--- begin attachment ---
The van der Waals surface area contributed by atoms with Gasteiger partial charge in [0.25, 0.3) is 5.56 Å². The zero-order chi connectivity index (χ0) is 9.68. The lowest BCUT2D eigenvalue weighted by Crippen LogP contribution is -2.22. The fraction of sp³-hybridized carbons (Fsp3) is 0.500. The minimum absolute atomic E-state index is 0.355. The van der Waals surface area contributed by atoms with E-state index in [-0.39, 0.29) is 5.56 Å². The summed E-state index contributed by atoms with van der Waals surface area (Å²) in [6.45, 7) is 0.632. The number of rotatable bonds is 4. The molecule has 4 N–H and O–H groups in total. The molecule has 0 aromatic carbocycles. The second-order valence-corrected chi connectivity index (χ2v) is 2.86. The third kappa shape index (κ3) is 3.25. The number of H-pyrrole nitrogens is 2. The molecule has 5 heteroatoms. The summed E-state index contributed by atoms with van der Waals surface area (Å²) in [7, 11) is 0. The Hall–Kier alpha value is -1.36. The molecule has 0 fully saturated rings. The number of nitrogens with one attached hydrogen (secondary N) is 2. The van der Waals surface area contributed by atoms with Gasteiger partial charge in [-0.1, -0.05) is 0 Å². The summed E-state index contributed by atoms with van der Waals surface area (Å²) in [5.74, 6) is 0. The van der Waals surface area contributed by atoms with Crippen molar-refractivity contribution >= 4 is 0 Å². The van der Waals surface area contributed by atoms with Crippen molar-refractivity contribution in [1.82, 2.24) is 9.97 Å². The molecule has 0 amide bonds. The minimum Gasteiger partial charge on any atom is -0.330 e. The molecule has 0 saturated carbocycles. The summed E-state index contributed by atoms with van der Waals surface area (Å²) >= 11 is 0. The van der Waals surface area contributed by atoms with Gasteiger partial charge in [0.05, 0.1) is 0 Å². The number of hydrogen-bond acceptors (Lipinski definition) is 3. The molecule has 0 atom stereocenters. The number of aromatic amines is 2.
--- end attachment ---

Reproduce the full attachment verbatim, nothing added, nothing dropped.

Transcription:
The van der Waals surface area contributed by atoms with Gasteiger partial charge in [0.25, 0.3) is 5.56 Å². The zero-order chi connectivity index (χ0) is 9.68. The lowest BCUT2D eigenvalue weighted by Crippen LogP contribution is -2.22. The fraction of sp³-hybridized carbons (Fsp3) is 0.500. The minimum absolute atomic E-state index is 0.355. The van der Waals surface area contributed by atoms with E-state index in [-0.39, 0.29) is 5.56 Å². The summed E-state index contributed by atoms with van der Waals surface area (Å²) in [6.45, 7) is 0.632. The number of rotatable bonds is 4. The molecule has 4 N–H and O–H groups in total. The molecule has 0 aromatic carbocycles. The second-order valence-corrected chi connectivity index (χ2v) is 2.86. The third kappa shape index (κ3) is 3.25. The number of H-pyrrole nitrogens is 2. The molecule has 5 heteroatoms. The summed E-state index contributed by atoms with van der Waals surface area (Å²) in [7, 11) is 0. The Hall–Kier alpha value is -1.36. The molecule has 0 fully saturated rings. The number of nitrogens with one attached hydrogen (secondary N) is 2. The van der Waals surface area contributed by atoms with Gasteiger partial charge in [-0.1, -0.05) is 0 Å². The summed E-state index contributed by atoms with van der Waals surface area (Å²) in [5.74, 6) is 0. The van der Waals surface area contributed by atoms with Crippen molar-refractivity contribution >= 4 is 0 Å². The van der Waals surface area contributed by atoms with Crippen molar-refractivity contribution in [1.82, 2.24) is 9.97 Å². The molecule has 0 amide bonds. The minimum Gasteiger partial charge on any atom is -0.330 e. The molecule has 0 saturated carbocycles. The summed E-state index contributed by atoms with van der Waals surface area (Å²) >= 11 is 0. The van der Waals surface area contributed by atoms with Gasteiger partial charge in [0.05, 0.1) is 0 Å². The number of hydrogen-bond acceptors (Lipinski definition) is 3. The molecule has 0 atom stereocenters. The number of aromatic amines is 2.